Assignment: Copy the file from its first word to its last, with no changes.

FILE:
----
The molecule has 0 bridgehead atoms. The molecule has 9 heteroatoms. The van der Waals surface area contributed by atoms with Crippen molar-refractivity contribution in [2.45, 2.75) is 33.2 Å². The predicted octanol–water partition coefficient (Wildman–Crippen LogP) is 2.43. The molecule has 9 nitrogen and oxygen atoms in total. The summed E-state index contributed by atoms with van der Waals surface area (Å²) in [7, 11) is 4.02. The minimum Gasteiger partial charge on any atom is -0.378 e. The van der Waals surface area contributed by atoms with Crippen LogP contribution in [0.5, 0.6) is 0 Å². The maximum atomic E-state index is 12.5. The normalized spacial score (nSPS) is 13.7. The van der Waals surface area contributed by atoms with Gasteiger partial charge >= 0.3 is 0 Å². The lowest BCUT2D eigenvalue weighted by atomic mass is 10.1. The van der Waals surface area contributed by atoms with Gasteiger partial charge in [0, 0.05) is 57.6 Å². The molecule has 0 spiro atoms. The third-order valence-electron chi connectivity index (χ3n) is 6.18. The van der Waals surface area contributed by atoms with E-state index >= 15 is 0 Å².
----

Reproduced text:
The molecule has 0 bridgehead atoms. The molecule has 9 heteroatoms. The van der Waals surface area contributed by atoms with Crippen molar-refractivity contribution in [2.45, 2.75) is 33.2 Å². The predicted octanol–water partition coefficient (Wildman–Crippen LogP) is 2.43. The molecule has 9 nitrogen and oxygen atoms in total. The summed E-state index contributed by atoms with van der Waals surface area (Å²) in [7, 11) is 4.02. The minimum Gasteiger partial charge on any atom is -0.378 e. The van der Waals surface area contributed by atoms with Crippen LogP contribution in [0.5, 0.6) is 0 Å². The maximum atomic E-state index is 12.5. The normalized spacial score (nSPS) is 13.7. The van der Waals surface area contributed by atoms with Gasteiger partial charge >= 0.3 is 0 Å². The lowest BCUT2D eigenvalue weighted by atomic mass is 10.1. The van der Waals surface area contributed by atoms with Gasteiger partial charge in [0, 0.05) is 57.6 Å². The molecule has 0 spiro atoms. The third-order valence-electron chi connectivity index (χ3n) is 6.18. The van der Waals surface area contributed by atoms with E-state index >= 15 is 0 Å².